The direction of a patient’s attention has also gained a great deal of consideration, primarily in the field of motor control, in an effort to optimize the learning of new motor skills. During balance training programs, especially when working with a patient who has never completed a balance training program, many clinicians will instruct the patient to “stand as still as possible.” This commonly used technique directs the patient’s attention towards themselves or emphasizes an internal attentional focus (IAF). However, research on uninjured subjects indicates that motor skills, including balance, may be learned more effectively if an individual’s focus is directed outside their body [i.e., an external attentional focus (EAF)] or on the effect of their movement.50-52 Similar findings were reported in patients with acute lateral ankle sprains38,39 where EAF facilitated greater acquisition, retention, and transfer of postural control skills than an IAF technique after just three days of balance training. To date, no published investigations have compared the effects of an IAF program to that of an EAF program in subjects with CAI. Researchers hypothesize that an EAF facilitates more efficient movement patterns during a variety of motor skills by allowing the sensorimotor system to self-organize and become a more automated process.51 Furthermore, instructions directing a patient’s focus towards themselves may actually degrade the execution of automated skills (e.g., balance) compared to when no instructions are given.53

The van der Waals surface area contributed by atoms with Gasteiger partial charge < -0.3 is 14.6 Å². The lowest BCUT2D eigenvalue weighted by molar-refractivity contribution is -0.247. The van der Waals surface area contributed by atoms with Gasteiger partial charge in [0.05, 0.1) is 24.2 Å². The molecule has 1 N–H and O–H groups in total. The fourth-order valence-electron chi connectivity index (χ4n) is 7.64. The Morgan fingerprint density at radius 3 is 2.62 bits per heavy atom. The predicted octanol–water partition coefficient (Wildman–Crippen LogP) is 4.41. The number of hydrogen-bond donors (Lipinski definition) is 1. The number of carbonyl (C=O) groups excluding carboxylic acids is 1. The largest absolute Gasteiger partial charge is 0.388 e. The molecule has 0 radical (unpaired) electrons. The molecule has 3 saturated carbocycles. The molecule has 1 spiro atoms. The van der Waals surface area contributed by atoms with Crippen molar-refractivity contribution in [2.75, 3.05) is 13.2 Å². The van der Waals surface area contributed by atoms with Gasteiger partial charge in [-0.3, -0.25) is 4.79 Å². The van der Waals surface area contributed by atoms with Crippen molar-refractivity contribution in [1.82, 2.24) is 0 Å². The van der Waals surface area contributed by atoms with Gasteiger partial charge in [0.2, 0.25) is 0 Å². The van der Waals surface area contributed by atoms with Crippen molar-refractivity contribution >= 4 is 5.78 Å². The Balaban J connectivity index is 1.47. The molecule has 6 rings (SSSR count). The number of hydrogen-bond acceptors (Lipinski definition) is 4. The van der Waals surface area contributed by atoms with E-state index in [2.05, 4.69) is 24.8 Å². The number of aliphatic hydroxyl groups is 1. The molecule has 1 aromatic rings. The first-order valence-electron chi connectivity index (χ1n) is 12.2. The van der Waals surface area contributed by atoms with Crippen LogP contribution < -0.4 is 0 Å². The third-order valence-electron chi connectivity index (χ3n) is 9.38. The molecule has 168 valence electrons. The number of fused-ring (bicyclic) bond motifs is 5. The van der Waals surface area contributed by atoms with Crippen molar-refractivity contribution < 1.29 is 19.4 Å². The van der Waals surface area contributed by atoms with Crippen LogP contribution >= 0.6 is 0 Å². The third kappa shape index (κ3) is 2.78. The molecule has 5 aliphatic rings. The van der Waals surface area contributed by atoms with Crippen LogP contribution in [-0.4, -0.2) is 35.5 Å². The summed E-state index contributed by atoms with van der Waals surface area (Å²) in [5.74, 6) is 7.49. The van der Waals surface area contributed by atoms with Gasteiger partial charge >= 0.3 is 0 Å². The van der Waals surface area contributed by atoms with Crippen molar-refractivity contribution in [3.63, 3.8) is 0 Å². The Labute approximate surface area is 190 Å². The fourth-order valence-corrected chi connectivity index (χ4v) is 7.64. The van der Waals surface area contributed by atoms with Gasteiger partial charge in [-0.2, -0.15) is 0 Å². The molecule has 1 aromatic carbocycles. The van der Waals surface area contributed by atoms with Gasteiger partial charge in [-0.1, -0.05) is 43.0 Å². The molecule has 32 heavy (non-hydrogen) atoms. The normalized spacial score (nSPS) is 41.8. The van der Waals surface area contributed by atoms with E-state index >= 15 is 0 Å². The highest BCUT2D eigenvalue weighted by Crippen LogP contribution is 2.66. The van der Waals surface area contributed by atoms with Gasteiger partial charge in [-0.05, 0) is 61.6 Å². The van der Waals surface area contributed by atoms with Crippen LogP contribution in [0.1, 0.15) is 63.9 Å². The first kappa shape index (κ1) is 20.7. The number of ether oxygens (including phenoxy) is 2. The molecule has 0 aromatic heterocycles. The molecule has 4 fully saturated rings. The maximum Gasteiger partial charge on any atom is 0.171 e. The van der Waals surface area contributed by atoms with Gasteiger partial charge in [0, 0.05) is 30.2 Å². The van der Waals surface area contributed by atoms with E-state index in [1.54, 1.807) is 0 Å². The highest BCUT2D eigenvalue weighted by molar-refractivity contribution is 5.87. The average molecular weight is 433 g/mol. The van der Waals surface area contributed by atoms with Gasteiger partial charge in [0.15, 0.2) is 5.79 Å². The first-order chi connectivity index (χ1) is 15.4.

Researchers and clinicians may never know the “best” parameters for a balance training intervention program. The exact dosage, type of exercise, and level of intensity needed to improve various indices of postural control and reduce recurrent injury are most likely multi-factorial in nature and influenced by injury severity, concomitant injuries, demands of the activity/sport and position played, experience with balance training, motor ability levels, and physical conditioning. Although this may be concerning, given the ongoing paradigm shift towards evidenced-based practice, current research indicates that balance training intervention programs are effective, regardless of the specific parameters employed. Further, research suggests that the longer a patient is enrolled in a balance training program, the greater the effects regardless of the parameters.